Over the decade I’ve spent somehow managing to make a living writing things on the internet, I’ve been lucky enough to have the opportunity to chat with an incredibly diverse collection of people from all walks of life. This includes the high-profile athletes and celebrities at the center of the articles I send to my parents to make them feel better about the career I’ve pursued in addition to random people with some incredibly interesting backgrounds—like a couple of chefs in charge of developing new menu items for multiple restaurant chains with hundreds of locations scattered around the globe.
During the conversations I’ve had with them, they’ve offered some pretty fascinating insight into how much work goes into dreaming up and honing culinary creations that can take upwards of a year to perfect, as they can sometimes spend months engineering a single sauce and figuring out exactly how many seconds something should remain in a fryer or on the grill to maximize the deliciousness of the final product.
Neither those people are employed by Taco Bell but I imagine whoever is tasked with doing the same for the chain that Americans named their favorite Mexican restaurant a couple of years ago would share some similar stories. However, part of me wants to believe that the fast food giant that has unleashed a burrito filled with spicy Pop Rocks and a breakfast taco with a fried egg for a shell upon the world has a habit of throwing its development team into a room and gives them access to an unlimited amount of booze and weed to help them come up with some absurd mashups designed to lure in customers in an altered state of mind who presumably contribute a significant chunk to its overall bottom line.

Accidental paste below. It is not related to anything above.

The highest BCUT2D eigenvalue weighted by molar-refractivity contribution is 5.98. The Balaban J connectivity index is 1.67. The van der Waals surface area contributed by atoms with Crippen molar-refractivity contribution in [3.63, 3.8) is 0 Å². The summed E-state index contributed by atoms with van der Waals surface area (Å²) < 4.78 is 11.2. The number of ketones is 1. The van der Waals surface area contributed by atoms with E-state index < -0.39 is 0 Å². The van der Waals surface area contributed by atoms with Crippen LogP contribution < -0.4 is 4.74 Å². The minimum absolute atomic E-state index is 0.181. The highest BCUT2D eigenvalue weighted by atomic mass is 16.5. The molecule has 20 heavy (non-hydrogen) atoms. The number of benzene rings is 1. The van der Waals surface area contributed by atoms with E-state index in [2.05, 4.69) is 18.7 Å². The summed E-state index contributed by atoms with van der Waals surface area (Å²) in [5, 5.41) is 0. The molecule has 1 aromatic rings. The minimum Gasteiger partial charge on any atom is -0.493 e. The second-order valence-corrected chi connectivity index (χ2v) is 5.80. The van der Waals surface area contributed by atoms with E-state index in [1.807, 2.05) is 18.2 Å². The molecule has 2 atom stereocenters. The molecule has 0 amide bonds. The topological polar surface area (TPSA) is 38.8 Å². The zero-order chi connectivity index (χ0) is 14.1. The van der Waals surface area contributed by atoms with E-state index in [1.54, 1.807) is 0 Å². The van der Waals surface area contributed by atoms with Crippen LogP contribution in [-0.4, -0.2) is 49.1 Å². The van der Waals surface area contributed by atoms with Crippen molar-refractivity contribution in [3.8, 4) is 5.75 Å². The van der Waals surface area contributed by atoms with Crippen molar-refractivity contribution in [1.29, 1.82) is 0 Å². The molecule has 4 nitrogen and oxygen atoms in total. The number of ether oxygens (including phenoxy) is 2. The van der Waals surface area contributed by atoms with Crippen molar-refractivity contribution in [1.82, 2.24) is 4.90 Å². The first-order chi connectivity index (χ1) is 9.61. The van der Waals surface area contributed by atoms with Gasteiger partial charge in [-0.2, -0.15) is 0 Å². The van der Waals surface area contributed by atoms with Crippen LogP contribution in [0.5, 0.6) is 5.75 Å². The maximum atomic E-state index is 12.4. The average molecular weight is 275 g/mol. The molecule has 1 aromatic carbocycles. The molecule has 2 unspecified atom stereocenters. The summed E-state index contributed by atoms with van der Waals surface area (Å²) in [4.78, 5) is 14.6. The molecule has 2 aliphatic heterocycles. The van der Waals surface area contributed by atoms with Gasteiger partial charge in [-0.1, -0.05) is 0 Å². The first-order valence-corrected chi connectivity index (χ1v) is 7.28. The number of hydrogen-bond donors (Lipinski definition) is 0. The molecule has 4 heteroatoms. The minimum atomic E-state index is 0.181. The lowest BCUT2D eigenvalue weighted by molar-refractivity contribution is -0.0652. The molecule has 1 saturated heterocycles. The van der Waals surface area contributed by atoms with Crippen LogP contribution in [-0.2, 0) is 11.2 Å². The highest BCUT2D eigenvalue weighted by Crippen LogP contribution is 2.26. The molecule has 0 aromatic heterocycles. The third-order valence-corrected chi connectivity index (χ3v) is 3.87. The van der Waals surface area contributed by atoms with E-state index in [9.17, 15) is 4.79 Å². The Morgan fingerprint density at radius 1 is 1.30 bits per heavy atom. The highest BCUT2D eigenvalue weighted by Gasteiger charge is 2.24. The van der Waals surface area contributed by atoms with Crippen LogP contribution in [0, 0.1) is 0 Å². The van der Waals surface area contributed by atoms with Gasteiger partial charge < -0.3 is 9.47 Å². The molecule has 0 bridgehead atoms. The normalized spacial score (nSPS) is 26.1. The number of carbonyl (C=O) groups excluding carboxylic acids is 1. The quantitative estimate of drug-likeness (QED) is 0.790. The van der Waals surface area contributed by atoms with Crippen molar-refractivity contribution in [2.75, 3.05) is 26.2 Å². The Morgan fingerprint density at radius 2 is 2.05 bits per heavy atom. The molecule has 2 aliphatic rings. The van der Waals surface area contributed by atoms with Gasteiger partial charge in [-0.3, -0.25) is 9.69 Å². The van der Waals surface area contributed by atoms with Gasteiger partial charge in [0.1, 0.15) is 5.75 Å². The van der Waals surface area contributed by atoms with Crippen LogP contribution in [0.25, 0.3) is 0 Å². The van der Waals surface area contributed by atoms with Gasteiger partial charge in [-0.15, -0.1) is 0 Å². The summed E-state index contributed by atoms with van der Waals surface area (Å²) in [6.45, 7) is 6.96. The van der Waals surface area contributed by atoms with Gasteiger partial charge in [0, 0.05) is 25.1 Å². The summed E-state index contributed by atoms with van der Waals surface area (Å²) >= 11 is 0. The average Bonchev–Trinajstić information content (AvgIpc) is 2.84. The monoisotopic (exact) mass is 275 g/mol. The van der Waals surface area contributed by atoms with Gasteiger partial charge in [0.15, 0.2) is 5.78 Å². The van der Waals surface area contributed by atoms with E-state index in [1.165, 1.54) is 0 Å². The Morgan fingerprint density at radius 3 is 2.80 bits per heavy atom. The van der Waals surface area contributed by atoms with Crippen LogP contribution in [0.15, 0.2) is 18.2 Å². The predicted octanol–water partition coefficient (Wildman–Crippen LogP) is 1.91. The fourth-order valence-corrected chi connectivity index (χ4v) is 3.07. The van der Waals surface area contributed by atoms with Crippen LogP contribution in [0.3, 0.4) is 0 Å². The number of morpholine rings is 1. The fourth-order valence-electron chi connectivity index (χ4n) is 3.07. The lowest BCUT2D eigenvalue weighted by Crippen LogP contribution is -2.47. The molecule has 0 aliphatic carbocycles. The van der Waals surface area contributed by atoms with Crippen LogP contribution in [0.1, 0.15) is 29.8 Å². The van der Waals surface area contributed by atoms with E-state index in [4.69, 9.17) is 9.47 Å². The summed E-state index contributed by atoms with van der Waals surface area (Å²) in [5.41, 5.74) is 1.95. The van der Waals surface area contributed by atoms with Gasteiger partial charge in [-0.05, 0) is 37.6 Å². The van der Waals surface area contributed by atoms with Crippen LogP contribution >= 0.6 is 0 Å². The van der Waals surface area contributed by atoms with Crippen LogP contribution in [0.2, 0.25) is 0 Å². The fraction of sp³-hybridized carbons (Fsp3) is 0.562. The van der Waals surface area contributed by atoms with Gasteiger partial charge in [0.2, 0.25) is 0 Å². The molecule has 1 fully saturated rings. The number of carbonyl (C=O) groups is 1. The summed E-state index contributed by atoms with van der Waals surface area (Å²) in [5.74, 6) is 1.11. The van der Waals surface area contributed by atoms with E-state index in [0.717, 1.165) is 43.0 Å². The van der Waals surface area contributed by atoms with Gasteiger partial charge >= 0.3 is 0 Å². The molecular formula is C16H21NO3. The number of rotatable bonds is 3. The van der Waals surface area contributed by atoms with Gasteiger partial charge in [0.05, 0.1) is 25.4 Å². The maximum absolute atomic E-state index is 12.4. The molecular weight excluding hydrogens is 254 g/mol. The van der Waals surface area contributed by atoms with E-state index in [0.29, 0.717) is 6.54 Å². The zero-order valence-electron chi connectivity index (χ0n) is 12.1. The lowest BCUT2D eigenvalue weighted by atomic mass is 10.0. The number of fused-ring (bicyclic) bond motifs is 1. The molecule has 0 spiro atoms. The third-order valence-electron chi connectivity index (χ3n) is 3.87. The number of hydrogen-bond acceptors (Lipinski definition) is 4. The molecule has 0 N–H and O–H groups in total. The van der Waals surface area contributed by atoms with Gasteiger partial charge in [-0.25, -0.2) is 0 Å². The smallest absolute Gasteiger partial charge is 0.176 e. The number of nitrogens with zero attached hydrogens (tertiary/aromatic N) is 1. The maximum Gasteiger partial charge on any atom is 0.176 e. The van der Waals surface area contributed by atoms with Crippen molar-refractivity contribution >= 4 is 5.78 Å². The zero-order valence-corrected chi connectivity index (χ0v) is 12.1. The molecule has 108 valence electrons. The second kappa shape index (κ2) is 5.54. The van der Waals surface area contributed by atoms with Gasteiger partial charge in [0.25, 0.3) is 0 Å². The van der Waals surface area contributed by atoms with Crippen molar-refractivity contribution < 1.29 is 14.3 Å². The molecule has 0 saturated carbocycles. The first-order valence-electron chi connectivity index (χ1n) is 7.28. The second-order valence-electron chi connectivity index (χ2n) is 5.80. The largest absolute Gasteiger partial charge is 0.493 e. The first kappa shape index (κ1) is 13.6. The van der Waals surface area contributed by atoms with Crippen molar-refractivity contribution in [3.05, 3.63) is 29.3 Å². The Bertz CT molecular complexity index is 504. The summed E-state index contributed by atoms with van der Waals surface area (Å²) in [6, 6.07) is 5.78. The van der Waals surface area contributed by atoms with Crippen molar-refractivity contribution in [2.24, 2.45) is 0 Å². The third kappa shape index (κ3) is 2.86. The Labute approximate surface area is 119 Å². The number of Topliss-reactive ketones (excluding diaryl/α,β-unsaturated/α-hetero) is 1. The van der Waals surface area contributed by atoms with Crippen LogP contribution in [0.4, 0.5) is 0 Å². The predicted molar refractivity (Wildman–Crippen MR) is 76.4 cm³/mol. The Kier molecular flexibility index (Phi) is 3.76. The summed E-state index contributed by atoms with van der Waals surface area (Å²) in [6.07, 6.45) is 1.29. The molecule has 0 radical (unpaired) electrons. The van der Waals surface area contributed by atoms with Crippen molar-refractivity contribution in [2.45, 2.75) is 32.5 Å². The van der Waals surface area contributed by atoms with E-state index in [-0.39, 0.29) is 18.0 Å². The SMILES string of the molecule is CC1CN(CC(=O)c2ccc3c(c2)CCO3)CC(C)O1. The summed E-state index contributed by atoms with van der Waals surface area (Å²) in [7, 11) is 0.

Taco Bell may pride itself on the innovative offerings it regularly adds to the menu, but over the past year or so, there’s been what can only be described as a massive culling that’s seen dozens of former staples unexpectedly vanish, with others—including its beloved Mexican pizza—slated to meet the same fate in the coming months.
However, customers in the country north of the border of the country directly north of the border of the country that inspires Taco Bell’s cuisine have been treated to a new treat in the form of the Toasted Cheesy Chalupa that’s currently exclusive to Canada—which is sadly also the case with Jalapeño Noir, a limited-edition red wine it’s rolled out designed to serve as the ideal complement to the newest addition to the family.
According to Food and Wine, the “silky” pinot noir features “notes of wild strawberry, cherry, and beetroot” and is sourced from Ontario’s Queenston Mile Vineyard. It’s also a steal compared to the bottles the winery normally sells for around $30, as it will retail for approximately $20 on Taco Bell Canada’s website in addition to the delivery apps that will give customers the chance to snag some when it’s released on September 16th.
It’s unclear if people in the United States will be treated to a similar opportunity when the chalupa in question makes its way south in November but I can only hope I’ll get an opportunity to feel much classier than I ever have when I’ve decided to subject my body to a meal from Taco Bell.